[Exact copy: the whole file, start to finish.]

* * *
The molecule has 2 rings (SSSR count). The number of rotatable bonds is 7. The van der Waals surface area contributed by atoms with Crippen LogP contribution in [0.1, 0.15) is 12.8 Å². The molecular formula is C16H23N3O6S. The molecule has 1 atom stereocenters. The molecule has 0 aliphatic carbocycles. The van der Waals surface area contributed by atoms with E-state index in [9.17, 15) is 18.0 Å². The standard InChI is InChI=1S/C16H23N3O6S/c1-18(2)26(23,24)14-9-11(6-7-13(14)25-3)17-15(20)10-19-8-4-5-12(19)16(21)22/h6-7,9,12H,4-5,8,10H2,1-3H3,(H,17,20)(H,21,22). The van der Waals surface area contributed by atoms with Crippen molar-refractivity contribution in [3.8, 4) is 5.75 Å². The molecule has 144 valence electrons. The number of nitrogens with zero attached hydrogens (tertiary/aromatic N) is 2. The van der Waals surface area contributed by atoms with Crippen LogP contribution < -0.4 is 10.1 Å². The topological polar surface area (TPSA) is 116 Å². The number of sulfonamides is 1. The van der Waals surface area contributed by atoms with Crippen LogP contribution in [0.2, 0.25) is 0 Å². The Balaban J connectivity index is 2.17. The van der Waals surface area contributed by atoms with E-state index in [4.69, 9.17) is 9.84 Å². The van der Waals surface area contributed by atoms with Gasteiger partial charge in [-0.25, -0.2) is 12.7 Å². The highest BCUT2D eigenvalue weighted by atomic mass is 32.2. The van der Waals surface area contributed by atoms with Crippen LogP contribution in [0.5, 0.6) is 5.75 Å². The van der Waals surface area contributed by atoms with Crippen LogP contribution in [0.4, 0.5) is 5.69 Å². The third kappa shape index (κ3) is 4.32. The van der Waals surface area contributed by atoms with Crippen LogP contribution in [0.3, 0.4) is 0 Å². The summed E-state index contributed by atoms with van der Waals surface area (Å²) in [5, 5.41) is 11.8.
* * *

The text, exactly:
The molecule has 2 rings (SSSR count). The number of rotatable bonds is 7. The van der Waals surface area contributed by atoms with Crippen LogP contribution in [0.1, 0.15) is 12.8 Å². The molecular formula is C16H23N3O6S. The molecule has 1 atom stereocenters. The molecule has 0 aliphatic carbocycles. The van der Waals surface area contributed by atoms with E-state index in [9.17, 15) is 18.0 Å². The standard InChI is InChI=1S/C16H23N3O6S/c1-18(2)26(23,24)14-9-11(6-7-13(14)25-3)17-15(20)10-19-8-4-5-12(19)16(21)22/h6-7,9,12H,4-5,8,10H2,1-3H3,(H,17,20)(H,21,22). The van der Waals surface area contributed by atoms with Crippen molar-refractivity contribution in [3.8, 4) is 5.75 Å². The molecule has 144 valence electrons. The number of nitrogens with zero attached hydrogens (tertiary/aromatic N) is 2. The van der Waals surface area contributed by atoms with Crippen LogP contribution < -0.4 is 10.1 Å². The topological polar surface area (TPSA) is 116 Å². The number of sulfonamides is 1. The van der Waals surface area contributed by atoms with Crippen LogP contribution in [0.2, 0.25) is 0 Å². The Balaban J connectivity index is 2.17. The van der Waals surface area contributed by atoms with E-state index in [4.69, 9.17) is 9.84 Å². The van der Waals surface area contributed by atoms with Gasteiger partial charge in [-0.25, -0.2) is 12.7 Å². The highest BCUT2D eigenvalue weighted by atomic mass is 32.2. The van der Waals surface area contributed by atoms with Crippen LogP contribution in [0.5, 0.6) is 5.75 Å². The van der Waals surface area contributed by atoms with Crippen LogP contribution in [0.4, 0.5) is 5.69 Å². The third kappa shape index (κ3) is 4.32. The van der Waals surface area contributed by atoms with Crippen LogP contribution in [0.3, 0.4) is 0 Å². The summed E-state index contributed by atoms with van der Waals surface area (Å²) in [5, 5.41) is 11.8.